LITTLETON, Colo. —
But the shifting politics of such places has come mostly from the mixing of different groups with strongly held political beliefs: There are swing districts, but with increasingly few swing voters.
At a Panera cafe, it is not uncommon to find Republicans and Democrats sitting at tables near one another, each group saying they socialize mostly only with those with similar political views.
The challenge for both campaigns, then, is to find their supporters — house by house.
For the Obama campaign, their suburban strength will come from women. They believe suburban voters, particularly women, are increasingly finding Romney too out-of-touch on economics and too extreme on social issues.
They are voters like Elia Brovarone, 24, who was eating an early dinner here on a recent night before clocking in at her job at a nearby Yankee Candle store, the second of two jobs she must work to make ends meet.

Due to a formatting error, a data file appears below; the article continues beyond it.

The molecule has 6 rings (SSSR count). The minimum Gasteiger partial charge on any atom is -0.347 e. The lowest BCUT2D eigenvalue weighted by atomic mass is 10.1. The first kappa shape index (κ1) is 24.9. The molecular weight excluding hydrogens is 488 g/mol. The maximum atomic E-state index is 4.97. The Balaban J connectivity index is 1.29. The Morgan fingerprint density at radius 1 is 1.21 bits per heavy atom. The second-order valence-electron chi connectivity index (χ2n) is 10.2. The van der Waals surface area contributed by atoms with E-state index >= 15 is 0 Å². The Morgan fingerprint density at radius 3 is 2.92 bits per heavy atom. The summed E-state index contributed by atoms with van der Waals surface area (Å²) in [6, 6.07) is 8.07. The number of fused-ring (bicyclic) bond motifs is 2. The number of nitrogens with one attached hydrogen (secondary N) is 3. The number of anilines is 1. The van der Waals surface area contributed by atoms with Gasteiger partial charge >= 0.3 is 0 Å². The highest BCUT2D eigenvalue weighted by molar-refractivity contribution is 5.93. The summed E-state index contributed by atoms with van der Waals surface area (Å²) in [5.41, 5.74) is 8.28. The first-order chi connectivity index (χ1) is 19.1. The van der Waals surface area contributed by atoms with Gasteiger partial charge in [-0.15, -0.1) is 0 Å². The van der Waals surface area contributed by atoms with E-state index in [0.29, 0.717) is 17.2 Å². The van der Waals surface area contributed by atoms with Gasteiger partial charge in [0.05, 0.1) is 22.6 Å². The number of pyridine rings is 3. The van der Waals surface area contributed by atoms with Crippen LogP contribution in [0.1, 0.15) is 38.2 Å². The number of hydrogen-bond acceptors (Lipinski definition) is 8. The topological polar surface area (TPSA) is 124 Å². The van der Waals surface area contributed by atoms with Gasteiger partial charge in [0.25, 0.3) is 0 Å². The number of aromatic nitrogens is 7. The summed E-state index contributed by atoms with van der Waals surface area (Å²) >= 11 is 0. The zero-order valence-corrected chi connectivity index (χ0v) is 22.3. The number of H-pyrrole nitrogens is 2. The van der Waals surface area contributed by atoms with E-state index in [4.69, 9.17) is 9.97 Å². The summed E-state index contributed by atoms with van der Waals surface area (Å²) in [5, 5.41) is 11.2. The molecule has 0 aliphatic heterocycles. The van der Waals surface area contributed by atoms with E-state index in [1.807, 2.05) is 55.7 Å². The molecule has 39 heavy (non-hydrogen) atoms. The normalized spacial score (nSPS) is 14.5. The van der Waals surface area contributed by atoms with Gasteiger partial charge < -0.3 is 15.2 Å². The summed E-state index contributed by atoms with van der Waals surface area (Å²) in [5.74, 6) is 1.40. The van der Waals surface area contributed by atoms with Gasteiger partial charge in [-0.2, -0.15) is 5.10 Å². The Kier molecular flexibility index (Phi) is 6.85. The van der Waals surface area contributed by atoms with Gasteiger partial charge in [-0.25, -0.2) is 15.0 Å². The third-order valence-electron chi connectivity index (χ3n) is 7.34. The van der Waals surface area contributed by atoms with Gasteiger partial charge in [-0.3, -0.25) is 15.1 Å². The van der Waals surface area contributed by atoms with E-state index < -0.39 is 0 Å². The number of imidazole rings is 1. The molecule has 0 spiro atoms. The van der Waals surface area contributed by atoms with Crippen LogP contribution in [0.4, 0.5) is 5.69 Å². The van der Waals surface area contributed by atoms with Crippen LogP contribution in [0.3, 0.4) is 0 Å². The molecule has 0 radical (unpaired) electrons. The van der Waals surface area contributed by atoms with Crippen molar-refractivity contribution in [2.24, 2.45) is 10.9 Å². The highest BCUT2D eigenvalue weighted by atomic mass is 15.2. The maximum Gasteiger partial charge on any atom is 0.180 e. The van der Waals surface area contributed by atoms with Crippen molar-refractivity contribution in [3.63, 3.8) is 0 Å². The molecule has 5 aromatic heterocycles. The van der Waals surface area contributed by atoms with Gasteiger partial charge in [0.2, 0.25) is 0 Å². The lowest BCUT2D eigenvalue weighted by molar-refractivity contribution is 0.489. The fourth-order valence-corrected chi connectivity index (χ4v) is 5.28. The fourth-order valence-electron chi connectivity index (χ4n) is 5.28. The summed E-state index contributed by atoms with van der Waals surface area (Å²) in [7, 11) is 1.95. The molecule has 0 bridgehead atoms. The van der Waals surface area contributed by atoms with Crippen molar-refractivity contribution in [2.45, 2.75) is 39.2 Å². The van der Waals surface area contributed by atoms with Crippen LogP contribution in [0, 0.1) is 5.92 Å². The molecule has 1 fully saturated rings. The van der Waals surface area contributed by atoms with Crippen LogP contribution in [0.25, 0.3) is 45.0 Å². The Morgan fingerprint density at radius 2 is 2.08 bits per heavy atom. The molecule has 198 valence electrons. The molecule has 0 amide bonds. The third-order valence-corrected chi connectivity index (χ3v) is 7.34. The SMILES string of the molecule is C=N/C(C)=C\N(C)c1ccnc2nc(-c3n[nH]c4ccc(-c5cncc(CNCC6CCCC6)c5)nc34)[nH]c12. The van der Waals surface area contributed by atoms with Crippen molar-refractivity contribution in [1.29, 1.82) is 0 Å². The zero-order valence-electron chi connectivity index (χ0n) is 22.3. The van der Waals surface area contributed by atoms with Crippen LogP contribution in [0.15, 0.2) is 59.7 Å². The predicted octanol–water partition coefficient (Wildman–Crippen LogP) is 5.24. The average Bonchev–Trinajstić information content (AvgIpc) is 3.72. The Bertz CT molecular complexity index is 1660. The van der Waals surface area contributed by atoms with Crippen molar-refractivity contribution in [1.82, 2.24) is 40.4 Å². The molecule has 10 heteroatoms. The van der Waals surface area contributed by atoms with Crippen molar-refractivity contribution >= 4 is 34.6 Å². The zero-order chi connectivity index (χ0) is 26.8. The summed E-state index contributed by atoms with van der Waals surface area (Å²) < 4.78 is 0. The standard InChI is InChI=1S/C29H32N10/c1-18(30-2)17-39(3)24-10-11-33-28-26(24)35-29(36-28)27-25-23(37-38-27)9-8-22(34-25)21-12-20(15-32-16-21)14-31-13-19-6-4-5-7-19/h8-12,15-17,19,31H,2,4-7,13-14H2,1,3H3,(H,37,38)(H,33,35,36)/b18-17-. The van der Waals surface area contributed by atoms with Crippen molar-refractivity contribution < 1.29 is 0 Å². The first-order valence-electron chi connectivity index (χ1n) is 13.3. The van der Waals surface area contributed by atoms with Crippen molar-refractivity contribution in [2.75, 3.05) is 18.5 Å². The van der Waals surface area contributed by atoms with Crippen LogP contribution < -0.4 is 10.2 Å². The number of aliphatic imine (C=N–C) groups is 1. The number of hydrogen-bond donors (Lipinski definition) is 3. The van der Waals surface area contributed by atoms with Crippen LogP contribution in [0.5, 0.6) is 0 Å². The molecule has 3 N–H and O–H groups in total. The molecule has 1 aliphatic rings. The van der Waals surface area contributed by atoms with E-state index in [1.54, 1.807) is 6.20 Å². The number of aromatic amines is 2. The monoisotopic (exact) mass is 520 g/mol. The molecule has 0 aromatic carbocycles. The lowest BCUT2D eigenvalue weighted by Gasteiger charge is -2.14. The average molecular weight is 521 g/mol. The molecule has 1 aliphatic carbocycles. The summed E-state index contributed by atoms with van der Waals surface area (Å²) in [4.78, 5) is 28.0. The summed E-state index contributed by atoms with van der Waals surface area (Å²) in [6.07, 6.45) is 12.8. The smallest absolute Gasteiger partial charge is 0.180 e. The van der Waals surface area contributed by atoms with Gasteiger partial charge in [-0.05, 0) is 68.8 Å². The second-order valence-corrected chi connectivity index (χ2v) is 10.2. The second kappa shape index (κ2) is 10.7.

Brovarone said her fiance will support Romney, and she, too, believes the Republican's got some ideas worth listening to on the economy. But she will vote for Obama, in part because of her strong support for gay and abortion rights.
"I don't doubt that both candidates want to fix the economy; I have no doubt of that at all," said Brovarone, who lives in Wheat Ridge in Colorado's key Jefferson County. "So I'd rather pick someone who has views I agree with economically but who then can also stand up for social issues that I believe in, too."
The Panera voter also suggests a hidden strength for Obama in these communities: passionate support of the Democrats' health-care overhaul from those who have tangled with the nation's complex health-care system.
To win in places such as Virginia's key Loudoun County, Romney will need to bring voters like Janet Dewey, who cast her ballot for Obama in 2008, back into the fold.